You’ve finally made it to retirement, and you’re ready to revel in your “golden years”. You have some plans on how to spend your time and manage your retirement income, but a lot of question marks still remain.

It won’t be as easy to take care of DIY home improvement projects. But when emergency-level projects are thrust upon you, you can’t afford to delay attending to them. Sure, you’d rather spend your time sitting by the seashore, fishing and enjoying the weather in some vacation paradise.

But realistically, you’re aware that accidents, emergencies, and urgent home repairs are sure to crop up from time to time.

Here are seven of the most common types of home emergencies you need to be prepared to deal with effectively and efficiently as you enter retirement:

  1. Plumbing Emergencies

A home emergency that is potentially the most devastating and difficult to deal with has to do with plumbing. A badly clogged toilet, drain, or pipe that drain decloggers and plungers will not cure, a broken or burst hot water heater/system, or an out-of-sight leak from a plumbing pipe that is softening your drywall and flooding your floor are only a few of the possible scenarios.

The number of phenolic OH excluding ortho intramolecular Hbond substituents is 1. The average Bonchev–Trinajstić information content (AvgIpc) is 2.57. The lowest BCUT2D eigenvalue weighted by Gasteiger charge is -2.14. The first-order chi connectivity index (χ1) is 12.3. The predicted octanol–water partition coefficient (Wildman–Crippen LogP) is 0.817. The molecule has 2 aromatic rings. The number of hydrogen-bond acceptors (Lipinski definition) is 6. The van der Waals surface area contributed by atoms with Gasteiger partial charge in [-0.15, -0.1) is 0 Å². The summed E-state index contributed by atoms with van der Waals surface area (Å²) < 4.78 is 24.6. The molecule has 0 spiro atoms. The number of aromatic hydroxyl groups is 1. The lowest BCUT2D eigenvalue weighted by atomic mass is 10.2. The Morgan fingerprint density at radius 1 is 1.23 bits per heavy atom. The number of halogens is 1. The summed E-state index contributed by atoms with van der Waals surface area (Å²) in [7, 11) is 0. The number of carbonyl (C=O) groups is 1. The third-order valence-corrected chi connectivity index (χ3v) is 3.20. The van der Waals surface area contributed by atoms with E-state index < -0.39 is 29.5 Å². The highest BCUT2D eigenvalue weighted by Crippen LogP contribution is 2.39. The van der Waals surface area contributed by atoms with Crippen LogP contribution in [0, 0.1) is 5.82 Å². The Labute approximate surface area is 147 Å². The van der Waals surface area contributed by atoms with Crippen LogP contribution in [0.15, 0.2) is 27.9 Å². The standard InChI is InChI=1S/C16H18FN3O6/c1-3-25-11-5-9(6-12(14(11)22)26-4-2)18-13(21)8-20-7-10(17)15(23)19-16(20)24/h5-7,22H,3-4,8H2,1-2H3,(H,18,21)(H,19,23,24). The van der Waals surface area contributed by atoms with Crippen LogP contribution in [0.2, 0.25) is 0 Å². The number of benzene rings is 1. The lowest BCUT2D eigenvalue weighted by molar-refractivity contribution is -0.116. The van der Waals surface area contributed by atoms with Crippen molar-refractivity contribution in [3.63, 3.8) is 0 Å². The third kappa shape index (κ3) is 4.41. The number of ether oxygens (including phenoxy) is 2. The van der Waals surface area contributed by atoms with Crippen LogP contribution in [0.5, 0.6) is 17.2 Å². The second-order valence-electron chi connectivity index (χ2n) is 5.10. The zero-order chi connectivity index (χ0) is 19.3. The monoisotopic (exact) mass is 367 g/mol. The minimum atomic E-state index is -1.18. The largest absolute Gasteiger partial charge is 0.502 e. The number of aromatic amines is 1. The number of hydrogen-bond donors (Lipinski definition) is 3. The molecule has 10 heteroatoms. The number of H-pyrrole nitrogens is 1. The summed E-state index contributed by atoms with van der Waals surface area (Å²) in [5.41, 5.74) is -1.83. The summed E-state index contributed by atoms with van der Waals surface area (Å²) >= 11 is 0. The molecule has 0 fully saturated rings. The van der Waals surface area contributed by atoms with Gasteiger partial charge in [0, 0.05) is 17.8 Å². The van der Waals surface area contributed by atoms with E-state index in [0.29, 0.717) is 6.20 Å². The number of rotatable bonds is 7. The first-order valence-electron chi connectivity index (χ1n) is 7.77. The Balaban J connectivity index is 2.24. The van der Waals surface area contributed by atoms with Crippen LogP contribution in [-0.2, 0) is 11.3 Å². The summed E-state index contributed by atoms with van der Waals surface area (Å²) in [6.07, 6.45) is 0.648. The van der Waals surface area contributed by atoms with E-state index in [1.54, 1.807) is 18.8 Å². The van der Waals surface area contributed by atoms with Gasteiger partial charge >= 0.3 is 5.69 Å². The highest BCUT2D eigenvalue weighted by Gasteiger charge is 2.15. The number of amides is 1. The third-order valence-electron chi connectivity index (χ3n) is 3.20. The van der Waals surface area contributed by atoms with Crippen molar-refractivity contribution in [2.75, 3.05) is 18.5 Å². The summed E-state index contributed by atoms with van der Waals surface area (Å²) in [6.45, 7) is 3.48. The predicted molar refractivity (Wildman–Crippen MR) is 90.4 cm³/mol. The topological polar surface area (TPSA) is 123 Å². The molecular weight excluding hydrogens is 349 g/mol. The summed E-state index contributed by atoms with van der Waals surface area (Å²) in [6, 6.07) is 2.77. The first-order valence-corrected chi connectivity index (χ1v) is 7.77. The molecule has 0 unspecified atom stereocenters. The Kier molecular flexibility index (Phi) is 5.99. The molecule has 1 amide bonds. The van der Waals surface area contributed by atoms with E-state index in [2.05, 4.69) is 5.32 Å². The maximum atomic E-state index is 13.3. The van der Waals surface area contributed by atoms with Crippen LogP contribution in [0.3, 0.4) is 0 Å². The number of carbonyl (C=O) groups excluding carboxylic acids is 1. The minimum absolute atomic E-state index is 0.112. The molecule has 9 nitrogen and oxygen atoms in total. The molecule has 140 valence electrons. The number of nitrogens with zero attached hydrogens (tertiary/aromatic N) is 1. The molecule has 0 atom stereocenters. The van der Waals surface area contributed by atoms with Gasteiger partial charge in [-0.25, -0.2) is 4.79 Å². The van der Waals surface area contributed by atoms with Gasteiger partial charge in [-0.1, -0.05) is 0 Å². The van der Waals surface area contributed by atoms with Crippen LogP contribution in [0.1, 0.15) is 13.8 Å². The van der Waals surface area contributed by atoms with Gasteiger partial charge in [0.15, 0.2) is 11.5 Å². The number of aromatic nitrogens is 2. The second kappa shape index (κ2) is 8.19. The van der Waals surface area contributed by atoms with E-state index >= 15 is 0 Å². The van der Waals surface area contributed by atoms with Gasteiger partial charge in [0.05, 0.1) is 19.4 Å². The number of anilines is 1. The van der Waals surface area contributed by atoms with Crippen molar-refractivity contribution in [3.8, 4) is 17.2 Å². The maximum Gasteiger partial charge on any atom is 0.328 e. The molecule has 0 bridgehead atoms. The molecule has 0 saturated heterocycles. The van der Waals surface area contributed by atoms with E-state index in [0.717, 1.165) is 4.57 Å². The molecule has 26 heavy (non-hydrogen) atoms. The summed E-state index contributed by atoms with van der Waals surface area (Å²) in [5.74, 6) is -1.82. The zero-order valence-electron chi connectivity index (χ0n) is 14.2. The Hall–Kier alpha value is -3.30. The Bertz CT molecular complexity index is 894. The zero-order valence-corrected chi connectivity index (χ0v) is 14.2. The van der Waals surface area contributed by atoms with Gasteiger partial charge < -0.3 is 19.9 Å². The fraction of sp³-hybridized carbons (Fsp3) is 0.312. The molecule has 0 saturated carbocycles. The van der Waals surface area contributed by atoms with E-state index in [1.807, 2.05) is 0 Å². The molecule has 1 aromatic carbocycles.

Water damage, backed up sewage and wastewater, the spread of dangerous pathogens, and the creation of a slip-and-fall hazard are some of the dangers plumbing “gone wrong” can bring in its wake.

If you don’t possess the tools and know-how for rapid plumbing repairs, or if you don’t want to be bothered with it now that you’re retired, be sure to keep the number of a 24/7 emergency plumber, such as PlumbingFix, always handy.

  1. Outbreaks Of Mold And Mildew

Sometimes in the wake of a flood or simply due to too much moisture or condensation accumulated in certain areas of your home, you may suddenly spot mold and mildew growth.

Mold shouldn’t be taken lightly. It not only makes your walls, ceilings, baseboards, or other affected area look unappealing, it is a genuine health hazard. Black mold especially can cause serious lung infections, exacerbate asthma, irritate allergies, and violent coughing episodes.

Try cleaning away mold or mildew yourself first, using bleach water, a stiff-bristled brush, gloves, and a protective mask. But if the mold is too extensive, too hard to reach (in an attic, cellar, or hard-to-access crevice), or continually reoccurs, it’s time to call in the professionals. Keep an emergency number for a reputable mold removal and remediation company, like RestorationElite, in your personal contacts book.

  1. Power Brownouts

Losing power for extended periods of time is potentially dangerous for anyone, but it is especially hard on children and on the elderly. You don’t want to needlessly risk your own safety and that of family by being taken by surprise by a brownout.

First of all, have a well thought out plan of action. Contact family and friends to let them know you’re safe. Check on the neighbors. Know where the nearest emergency shelter is located. But also be sure to keep such items as these ready at hand: